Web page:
31 October 2020
One of the rooms in our house which we’ve worked hard to make eco-friendly is our bathroom, and we’re pleased to report we’re (almost) there. The way we see an eco-friendly bathroom is free of plastics and toxic chemicals, and with minimal water and energy use. These are some of the changes we made to get us there:
- Using bars of soap (including shampoo soap for hair) to avoid consuming plastic bottles of shampoo and shower gel. To our good fortune, we live very close to someone who produces handmade soap, so we’re buying local and supporting our neighbours too. (Tip: the Hebridean Soap Company does lovely gift sets via mail order).
- Installing a timer in the shower (and placing an additional notice in the guest bathroom) to help keep shower time under 4 minutes.
- Switching to homemade toothpaste. This was a difficult one for us because most of the recipes we found contained baking soda (or bicarbonate of soda) which we found to be too abrasive on our teeth. At the moment we’re back to using regular toothpaste in a tube, but we’ll try an alternative recipe without baking soda, such as this one, soon.
- Switching from a plastic to a bamboo toothbrush and from a plastic to a metal razor.
- Using deodorant from a bottle, face cream from a tin and bamboo cotton buds from a cardboard box.
- Buying recycled toilet paper in compostable packaging.
- Buying reusable cleaning cloths instead of single-use wet wipes (which are really bad for the environment).
- We previously used Ecover cleaning products but were aware that we were still buying (and therefore discarding) plastic bottles each time. So when our toilet cleaner last ran out, we refilled it with white vinegar (from a glass bottle) plus a teaspoon of bicarbonate of soda and that seems to be doing the trick.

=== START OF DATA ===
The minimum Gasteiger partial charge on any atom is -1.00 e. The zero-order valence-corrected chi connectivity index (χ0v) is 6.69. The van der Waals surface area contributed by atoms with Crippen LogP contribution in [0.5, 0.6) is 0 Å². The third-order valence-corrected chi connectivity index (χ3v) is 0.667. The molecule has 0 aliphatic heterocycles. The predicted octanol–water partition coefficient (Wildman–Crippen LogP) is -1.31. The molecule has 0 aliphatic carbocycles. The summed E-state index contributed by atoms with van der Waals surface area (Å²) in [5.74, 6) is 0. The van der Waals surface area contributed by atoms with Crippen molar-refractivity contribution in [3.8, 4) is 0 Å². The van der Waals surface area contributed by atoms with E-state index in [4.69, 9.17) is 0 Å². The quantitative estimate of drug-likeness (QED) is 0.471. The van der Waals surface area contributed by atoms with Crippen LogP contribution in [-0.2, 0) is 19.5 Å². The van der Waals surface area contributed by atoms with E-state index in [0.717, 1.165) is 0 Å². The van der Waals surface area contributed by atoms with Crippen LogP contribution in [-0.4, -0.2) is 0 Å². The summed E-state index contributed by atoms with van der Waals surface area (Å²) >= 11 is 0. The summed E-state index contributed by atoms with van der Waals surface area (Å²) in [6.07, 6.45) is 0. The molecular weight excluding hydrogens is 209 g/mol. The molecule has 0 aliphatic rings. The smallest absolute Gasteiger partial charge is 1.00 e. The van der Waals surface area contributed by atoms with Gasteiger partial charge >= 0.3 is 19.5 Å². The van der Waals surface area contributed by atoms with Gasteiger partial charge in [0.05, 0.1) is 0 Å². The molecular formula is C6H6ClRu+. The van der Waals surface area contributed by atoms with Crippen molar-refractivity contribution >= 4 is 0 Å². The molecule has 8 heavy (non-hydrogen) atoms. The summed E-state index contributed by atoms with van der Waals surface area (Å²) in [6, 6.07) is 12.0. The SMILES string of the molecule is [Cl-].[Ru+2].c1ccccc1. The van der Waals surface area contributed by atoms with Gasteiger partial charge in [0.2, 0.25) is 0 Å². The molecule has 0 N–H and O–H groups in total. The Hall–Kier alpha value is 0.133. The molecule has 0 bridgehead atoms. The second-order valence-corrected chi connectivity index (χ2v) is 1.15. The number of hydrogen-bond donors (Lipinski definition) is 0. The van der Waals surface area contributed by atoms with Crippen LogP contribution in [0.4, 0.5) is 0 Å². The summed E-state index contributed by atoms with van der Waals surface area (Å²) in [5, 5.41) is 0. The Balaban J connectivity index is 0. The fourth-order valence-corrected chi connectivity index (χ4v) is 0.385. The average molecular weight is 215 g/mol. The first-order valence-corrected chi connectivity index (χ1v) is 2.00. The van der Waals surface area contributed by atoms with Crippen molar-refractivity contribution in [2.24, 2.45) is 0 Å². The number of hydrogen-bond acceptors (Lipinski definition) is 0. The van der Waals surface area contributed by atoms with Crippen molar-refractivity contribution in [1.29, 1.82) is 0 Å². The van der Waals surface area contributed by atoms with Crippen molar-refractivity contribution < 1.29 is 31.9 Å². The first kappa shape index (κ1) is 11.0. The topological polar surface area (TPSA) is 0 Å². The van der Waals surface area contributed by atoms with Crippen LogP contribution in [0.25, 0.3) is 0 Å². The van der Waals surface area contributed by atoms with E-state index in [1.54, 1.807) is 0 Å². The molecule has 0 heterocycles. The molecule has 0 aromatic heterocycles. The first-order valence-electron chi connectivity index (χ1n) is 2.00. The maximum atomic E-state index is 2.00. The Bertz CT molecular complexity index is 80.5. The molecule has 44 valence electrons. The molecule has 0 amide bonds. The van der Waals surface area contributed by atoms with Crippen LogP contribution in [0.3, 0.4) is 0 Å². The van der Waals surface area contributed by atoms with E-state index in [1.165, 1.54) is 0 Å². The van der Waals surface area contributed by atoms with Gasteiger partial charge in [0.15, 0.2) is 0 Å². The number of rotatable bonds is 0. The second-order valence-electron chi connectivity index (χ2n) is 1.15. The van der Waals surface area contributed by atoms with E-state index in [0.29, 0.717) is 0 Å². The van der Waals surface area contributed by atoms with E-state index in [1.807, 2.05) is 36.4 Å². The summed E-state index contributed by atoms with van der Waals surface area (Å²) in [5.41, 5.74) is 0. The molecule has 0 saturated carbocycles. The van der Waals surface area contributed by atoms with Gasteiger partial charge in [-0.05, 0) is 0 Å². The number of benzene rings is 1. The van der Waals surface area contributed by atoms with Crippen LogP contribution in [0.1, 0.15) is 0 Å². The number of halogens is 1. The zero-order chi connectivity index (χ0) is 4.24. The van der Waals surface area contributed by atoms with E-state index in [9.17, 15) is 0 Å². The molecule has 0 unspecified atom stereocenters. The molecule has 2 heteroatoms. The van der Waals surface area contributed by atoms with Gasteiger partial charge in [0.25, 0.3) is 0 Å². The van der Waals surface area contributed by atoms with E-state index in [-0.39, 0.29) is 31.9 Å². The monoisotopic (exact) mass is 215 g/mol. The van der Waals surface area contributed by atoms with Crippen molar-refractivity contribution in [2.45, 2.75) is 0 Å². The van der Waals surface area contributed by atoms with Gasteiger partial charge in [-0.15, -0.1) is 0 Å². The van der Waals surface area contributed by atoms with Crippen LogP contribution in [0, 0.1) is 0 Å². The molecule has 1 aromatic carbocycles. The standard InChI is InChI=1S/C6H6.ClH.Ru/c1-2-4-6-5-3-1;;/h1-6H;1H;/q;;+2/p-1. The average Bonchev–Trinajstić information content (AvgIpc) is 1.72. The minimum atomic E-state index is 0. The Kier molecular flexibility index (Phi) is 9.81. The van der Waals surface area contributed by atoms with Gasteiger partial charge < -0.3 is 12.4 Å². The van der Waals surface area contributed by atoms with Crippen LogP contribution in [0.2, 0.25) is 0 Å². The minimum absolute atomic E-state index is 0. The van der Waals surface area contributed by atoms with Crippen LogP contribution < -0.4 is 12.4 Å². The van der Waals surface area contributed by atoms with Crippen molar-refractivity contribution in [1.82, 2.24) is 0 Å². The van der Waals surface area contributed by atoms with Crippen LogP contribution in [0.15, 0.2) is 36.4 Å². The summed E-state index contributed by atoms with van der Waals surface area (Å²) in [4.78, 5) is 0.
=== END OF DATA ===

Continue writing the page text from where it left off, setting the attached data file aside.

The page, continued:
- Upcycling old furniture, so that we didn’t have to buy new cupboards.
- (Almost) eliminating waste. We have a very small bin in our bathroom and it rarely gets used. In the guest bathroom we separate compostables (clean paper towels) from non-recyclable waste.
- [This final one by Helen is for women and girls who are menstruating.] One of the biggest switches I made was to a silicone menstrual cup. I found out about them in 2005, shortly after they first appeared on the market, and I can only begin to imagine how much money I’ve saved on sanitary products since then, not to mention how many tampons and towels I’ve saved from ending up in landfills and other waste disposal sites. I’m sure we could end period poverty by distributing menstrual cups to all girls of school age and to women with low income, if only the sanitary product manufacturers would be willing to re-think their business model and embrace the opportunity (the idea is not even mentioned on the charity website periodpoverty.uk).
What steps can you take now?
- Choose one of the steps above that you are not yet taking and do it.
- Set yourself targets to start making your bathroom more eco-friendly.
- Gift a menstrual cup to someone who would appreciate it.